Red Leader: JKA built off the great ambition of JK2. JK2 itself had tons of unused assets and halfway finished ideas, but ended up being a fantastic game anyway. I think that is precisely what made it so great. The developers of Raven software clearly put a lot of time and effort into creating the most authentic Star Wars experience they could, and I’m betting it’s because they were die hard Star Wars lovers. I think it’s as simple as this: a game designer needs to know and love what they are creating, be ambitious, and if they are working with a licensed IP like Star Wars, they need to stay true to the source material but not be afraid to create something new to flesh out the game world while they are at it. It’s about giving the fans of a series MORE of what they love, not something different just for the sake of being different. If you try to re-imagine it, or try to stuff in an agenda that has nothing to do with the game, you stand to alienate fans and fail to reach new audiences.
PCGR: What things would be most important to you to see in a reboot of the series, or spiritual successor?
Wolfeye: I’d like to see it stay true to the free feeling JKA provided, and definitely would like to see it stay true to the deep complexity of the mechanics in JKA that require years to really master. Most games just can not match the level of free-form combat JKA offers. Most combat in modern games (for example, the Arkham and Assassins Creed series) does everything for you at the push of one or two buttons. It also tends to be incredibly simplistic, removing any real feeling of accomplishment through improvement in the game – or if there is improvement, it’s through mundane stats or perks and not actual skill. It’s that fresh feeling, as though you’re actually there and every movement you make has meaning (because well… It does) that really attracts people, especially me, to the game.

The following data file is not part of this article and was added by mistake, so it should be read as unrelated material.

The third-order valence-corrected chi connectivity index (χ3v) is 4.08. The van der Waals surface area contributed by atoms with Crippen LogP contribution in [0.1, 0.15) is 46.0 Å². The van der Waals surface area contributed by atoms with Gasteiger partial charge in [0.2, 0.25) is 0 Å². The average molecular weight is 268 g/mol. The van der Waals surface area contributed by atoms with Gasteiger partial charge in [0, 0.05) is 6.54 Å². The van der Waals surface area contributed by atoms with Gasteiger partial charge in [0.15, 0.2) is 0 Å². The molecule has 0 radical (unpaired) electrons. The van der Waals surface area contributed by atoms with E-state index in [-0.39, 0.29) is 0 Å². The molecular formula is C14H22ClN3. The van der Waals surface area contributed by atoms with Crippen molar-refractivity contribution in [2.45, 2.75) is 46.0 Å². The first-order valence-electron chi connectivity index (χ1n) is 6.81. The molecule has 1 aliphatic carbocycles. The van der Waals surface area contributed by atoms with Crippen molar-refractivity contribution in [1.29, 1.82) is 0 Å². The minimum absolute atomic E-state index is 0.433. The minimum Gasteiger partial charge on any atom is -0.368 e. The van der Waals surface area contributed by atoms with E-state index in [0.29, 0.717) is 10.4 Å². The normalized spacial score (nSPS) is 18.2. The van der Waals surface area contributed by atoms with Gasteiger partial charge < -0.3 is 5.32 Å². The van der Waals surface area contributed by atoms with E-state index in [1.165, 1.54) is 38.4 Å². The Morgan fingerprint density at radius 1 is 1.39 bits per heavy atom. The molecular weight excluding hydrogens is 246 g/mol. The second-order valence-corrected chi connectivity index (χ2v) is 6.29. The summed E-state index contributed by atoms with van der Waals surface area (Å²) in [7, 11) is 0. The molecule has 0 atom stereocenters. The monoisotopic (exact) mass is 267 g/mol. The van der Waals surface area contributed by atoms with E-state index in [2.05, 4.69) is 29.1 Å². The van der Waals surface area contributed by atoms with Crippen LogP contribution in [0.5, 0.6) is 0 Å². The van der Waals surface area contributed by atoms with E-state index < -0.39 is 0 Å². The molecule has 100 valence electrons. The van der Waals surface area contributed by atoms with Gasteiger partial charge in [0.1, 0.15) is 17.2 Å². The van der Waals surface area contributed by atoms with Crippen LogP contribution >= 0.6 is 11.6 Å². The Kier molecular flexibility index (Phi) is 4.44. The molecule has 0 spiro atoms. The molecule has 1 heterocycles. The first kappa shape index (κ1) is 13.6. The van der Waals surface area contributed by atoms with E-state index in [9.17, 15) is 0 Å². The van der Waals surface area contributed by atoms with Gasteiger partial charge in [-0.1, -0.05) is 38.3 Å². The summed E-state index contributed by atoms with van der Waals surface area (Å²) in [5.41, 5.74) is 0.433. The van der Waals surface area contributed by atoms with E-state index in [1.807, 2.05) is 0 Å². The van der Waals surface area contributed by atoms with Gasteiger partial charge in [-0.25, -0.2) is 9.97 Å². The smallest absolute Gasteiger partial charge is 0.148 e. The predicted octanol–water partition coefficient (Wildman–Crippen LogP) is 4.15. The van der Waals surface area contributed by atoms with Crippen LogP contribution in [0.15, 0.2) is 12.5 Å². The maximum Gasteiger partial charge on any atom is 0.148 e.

Red Leader: It’s funny, I wasn’t thinking about this in my previous answer, but the point is the same here. Do not acknowledge JJ Abram’s re-imagining of Star Wars. Go with the lore created by the Extended Universe novels if you need inspiration. If a reboot of the series is to be made, I would love for it to be as ambitious as the games of the olden days. I want a big awesome Star Wars single player story to sink my teeth into, and multiplayer with just as much love shown to it.
You may be thinking “The Kyle Katarn story isn’t canon any more!”, and you are right, technically. Does that mean a game can’t be based on it? Absolutely not! The extended universe is still Star Wars, and is still perfectly viable to base games off of. But, for the sake of argument, let’s say we want to stay canon. Fine. Pick a different story arch. The point remains, we have not seen, in the past 12 years, a game that plays the same as a Jedi Knight game. Like myself and many others have said, what really made the game great were the combat and movement mechanics. For that reason, Jedi Knight: Jedi Academy, a game that released in 2003, still has a devoted and active player base.
As a game developer and producer you may be thinking “Where is the money in this?” and my response is this. Twelve years later, money (albeit less now than before) is still being made on the Jedi Knight series. Sell us the game and charge us extra for cosmetics, we don’t really care. If a game was made that mechanically worked like JKA, but had modern visuals, it would not only bring back old fans of the Jedi Knight series, but usher in a new wave of fans eager for that feeling of control over their lightsaber and the force that made us veteran players fall in love with the series in the first place.
It is time for a new Jedi Knight.
Ben is the Founder and Editor-in-Chief of PCGR. He writes much of the content, manages the site, and does other editorial things that would bore you to tears.